Better start eating blackcurrants!


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Postby dignan » Sat Jan 16, 2010 4:13 pm

On the other hand, there is this group:


Varicella zoster virus is not a disease-relevant antigen in multiple sclerosis.

Ann Neurol. 2009 Apr;65(4):474-9.
Burgoon MP, Cohrs RJ, Bennett JL, Anderson SW, Ritchie AM, Cepok S, Hemmer B, Gilden D, Owens GP.
Department of Neurology, University of Colorado Denver School of Medicine, Aurora, CO 80045, USA. mark.burgoon@uchsc.edu

Herpesvirions and varicella zoster virus (VZV) DNA were recently reported in all 15 cerebrospinal fluid (CSF) samples from patients with relapsing-remitting multiple sclerosis (MS) obtained within 1 week of exacerbation. Using identical electron microscopic and polymerase chain reaction techniques, including additional primer sets representing different regions of the VZV genome, we found no herpesvirions or VZV DNA in MS CSF or acute MS plaques. Although enzyme-linked immunosorbent assay analysis demonstrated a higher titer of VZV antibody in MS CSF than in inflammatory control samples, recombinant antibodies prepared from clonally expanded MS CSF plasma cells did not bind to VZV. VZV is not a disease-relevant antigen in MS.

http://www.ncbi.nlm.nih.gov/pubmed/19399839
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Postby gainsbourg » Sun Jan 17, 2010 2:11 pm

I don't know why that other group are so dismissive.

Okay, they couldn't detect a direct connection between the mysterious presence in the CSF of Varicella Zoster Virus (DNA and antibodies) and MS pathology...(now that would be news!)...but that doesn't mean there isn't one. Remember, herpes is notorious for cloaking itself from the immune system.

Why was VZV not found in the CSF of any of the controls, including those with other neurological illnesses? Why was it exclusively found, only during MS relapses, disappearing completely during remission? For me 95% out of 131 MSrs and 0% out of 125 controls is too much to be coincidental.

Viruses are poorly understood, none more than the herpes virus. Up until the 1980's doctors were categorically telling us that there was absolutely no chance of catching genital herpes from oral herpes because they were totally different types (HSV1 and HSV2). Common sense told everybody else that there was a risk, and eventually the experts realised they'd got it wrong. A lot of people may have contracted genital herpes because they were misinformed!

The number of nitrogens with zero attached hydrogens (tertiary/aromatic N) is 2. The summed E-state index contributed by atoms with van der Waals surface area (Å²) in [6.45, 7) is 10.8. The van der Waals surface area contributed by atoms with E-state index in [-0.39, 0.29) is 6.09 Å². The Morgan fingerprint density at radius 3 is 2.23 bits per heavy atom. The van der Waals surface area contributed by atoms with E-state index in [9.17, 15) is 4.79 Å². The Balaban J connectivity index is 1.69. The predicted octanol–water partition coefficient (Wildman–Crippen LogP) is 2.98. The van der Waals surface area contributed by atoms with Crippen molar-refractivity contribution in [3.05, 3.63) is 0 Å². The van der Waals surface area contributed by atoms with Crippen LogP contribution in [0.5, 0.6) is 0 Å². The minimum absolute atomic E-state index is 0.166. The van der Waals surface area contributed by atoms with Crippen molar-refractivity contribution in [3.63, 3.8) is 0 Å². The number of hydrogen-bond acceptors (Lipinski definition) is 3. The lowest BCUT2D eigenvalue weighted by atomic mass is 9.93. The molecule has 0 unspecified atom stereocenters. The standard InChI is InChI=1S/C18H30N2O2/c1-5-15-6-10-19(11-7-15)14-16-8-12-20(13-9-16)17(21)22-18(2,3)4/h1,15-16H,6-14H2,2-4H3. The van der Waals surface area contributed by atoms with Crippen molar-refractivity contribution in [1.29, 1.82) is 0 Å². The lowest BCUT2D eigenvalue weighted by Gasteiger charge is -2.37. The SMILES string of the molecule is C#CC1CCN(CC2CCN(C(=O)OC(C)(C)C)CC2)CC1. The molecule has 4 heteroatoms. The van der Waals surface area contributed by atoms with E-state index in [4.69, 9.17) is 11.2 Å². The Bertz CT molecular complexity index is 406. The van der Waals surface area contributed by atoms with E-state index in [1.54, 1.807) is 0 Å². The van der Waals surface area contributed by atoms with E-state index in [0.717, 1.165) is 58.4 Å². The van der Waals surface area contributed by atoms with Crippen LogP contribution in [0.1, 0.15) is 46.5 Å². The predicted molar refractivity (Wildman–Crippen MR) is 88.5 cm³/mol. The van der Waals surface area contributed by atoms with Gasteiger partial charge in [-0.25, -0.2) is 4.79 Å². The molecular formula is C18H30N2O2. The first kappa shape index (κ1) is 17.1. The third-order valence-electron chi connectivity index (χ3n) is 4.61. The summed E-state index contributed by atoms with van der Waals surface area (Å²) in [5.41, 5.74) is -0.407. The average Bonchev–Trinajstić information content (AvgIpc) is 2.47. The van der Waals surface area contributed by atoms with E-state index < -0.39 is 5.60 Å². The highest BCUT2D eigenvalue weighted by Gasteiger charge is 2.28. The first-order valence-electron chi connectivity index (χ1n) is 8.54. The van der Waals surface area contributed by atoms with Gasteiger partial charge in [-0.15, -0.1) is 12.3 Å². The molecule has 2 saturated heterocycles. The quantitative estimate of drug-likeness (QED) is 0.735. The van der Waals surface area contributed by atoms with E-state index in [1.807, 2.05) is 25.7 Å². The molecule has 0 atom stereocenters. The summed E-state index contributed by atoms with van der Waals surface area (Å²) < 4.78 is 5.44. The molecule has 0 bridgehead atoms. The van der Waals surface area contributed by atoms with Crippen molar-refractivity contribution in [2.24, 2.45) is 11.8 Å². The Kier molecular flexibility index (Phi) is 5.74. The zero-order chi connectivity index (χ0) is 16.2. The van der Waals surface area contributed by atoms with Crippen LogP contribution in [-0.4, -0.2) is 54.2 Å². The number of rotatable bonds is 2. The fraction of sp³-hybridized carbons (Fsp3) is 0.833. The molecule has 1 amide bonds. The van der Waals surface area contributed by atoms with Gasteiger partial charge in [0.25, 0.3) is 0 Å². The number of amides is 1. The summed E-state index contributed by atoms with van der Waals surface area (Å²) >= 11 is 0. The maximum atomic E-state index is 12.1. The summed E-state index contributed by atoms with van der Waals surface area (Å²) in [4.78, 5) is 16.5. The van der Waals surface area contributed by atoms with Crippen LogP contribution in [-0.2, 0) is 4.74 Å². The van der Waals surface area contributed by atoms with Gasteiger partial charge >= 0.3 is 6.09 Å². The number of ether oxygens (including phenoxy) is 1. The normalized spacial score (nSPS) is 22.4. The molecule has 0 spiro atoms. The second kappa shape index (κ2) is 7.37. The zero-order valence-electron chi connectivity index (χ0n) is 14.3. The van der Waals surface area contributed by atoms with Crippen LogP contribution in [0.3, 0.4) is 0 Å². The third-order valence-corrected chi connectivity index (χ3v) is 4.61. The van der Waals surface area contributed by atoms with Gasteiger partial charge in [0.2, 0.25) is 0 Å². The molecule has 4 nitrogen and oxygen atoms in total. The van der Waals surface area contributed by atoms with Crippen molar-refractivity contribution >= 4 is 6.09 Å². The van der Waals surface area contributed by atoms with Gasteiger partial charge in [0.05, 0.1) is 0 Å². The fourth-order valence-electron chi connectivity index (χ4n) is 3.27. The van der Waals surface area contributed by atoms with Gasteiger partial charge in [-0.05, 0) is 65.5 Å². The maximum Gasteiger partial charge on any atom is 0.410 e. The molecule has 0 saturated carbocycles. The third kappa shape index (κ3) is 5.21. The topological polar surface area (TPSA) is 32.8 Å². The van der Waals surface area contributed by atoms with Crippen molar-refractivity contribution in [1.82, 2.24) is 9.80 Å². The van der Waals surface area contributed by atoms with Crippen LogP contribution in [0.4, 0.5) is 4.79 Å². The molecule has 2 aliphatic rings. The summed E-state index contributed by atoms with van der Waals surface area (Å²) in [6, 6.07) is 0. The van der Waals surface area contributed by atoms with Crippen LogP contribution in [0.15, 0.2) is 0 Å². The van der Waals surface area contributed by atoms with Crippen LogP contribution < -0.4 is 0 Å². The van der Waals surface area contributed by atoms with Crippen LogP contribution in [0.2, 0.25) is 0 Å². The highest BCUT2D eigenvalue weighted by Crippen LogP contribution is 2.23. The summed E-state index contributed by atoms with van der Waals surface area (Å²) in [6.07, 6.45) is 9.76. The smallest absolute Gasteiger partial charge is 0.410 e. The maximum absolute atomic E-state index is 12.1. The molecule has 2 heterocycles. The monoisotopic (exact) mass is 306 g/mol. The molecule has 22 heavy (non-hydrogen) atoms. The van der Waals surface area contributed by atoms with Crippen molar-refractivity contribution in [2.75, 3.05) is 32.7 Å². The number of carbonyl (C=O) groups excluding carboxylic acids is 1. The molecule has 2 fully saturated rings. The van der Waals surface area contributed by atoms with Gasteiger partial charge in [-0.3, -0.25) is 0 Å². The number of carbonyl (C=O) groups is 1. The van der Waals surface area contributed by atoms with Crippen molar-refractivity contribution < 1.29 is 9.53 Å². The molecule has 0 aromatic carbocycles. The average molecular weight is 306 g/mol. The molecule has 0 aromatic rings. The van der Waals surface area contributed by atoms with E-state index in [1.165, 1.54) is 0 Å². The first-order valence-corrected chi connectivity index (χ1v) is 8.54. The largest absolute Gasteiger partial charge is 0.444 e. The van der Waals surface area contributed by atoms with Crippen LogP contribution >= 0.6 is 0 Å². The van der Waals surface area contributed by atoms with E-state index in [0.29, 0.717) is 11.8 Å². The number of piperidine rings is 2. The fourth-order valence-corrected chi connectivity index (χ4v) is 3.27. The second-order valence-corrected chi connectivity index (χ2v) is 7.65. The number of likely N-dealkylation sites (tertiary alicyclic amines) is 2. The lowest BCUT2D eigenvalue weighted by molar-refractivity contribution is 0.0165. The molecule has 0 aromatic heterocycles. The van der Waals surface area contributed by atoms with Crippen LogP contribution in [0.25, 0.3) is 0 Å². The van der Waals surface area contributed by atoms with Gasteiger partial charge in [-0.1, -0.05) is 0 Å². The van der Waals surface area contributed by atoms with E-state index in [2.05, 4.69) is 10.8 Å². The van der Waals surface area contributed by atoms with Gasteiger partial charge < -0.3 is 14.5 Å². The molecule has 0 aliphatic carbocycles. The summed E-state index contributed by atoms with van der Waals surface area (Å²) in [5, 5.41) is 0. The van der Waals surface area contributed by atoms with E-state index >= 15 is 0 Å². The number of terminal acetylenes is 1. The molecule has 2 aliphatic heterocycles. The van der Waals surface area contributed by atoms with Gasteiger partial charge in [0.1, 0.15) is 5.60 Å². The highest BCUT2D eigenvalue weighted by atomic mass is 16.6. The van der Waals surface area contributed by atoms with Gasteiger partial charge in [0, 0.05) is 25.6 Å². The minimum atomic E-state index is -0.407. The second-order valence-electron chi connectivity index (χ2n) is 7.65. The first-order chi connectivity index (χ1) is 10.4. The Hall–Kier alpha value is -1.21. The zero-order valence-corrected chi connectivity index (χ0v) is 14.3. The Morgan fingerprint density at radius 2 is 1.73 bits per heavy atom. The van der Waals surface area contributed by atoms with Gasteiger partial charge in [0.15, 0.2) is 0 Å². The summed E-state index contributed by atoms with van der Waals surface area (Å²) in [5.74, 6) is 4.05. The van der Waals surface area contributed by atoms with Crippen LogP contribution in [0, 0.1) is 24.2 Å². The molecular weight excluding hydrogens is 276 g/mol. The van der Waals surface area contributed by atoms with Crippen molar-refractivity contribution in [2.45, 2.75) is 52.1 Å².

Nobody knows why physical over exertion and stress can prelude herpes attacks or why stress so often seems to bring on MS attacks...is there some common denominator here?

In 2009 there was a big breakthrough with regard to the role of herpes in causing Alzheimers. It was discovered that herpes is a major cause of protein plaques in the brains of Alzheimers sufferers.

http://www.sciencedaily.com/releases/2008/12/081207134109.htm

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Well this is an interesting read

Postby tcavm » Wed Jan 20, 2010 1:33 am

My 14yo was diagnosed with MS on the 17th December and around 10-14 days later she also developed shingles on her face which was treated with anti virals. Shingles is very unusual in a 14yo from my understanding.
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Postby gainsbourg » Sat Jan 23, 2010 1:35 pm

Hi tcavm,

Interesting to hear about your daughter developing shingles 14 or so days after the MS diagnosis. Stress often precedes shingles by roughly the same time span.

Surely research has now established beyond doubt - viruses are a definite part of the MS equation, just as they have been saying about the peripheral nerves equivalent of MS - Guillain Barré Disease - for ages now, even though the role they play may not actually be an active one.

Herpes, Epstein Barr and HH-6 viruses may (or may not) play an active pathalogical role in MS...they could all be bystanders, catalysts or by products - but the curious presence of the Varicella Zoster Virus DNA (and antibodies) during attacks is beyond dispute.

I think it is immensely important establishing any part of the MS equation - because the more pieces of the equation that are known, the easier it should become to work out the "active" parts.

On the other hand, the fact that candida overgrowth is known to be present in all case of aids and cancer, has never, to my knowlege solved the mystery of those diseases.:(

By the way, sorry to hear about your 14 year old. I'm sure you will find lots of support and information here on this site. MS has a scary reputation but isn't always so terrible. Many with the illness get off lightly and I hope she will turn out to be one of those people.:)

I am a great believer that learning to cope with stress and anxiety is paramount, though it's unlikely to get so much as a mention from the neurologists. Of course, this is a big ask for anyone struck down by a debiltating and unpredictable disease.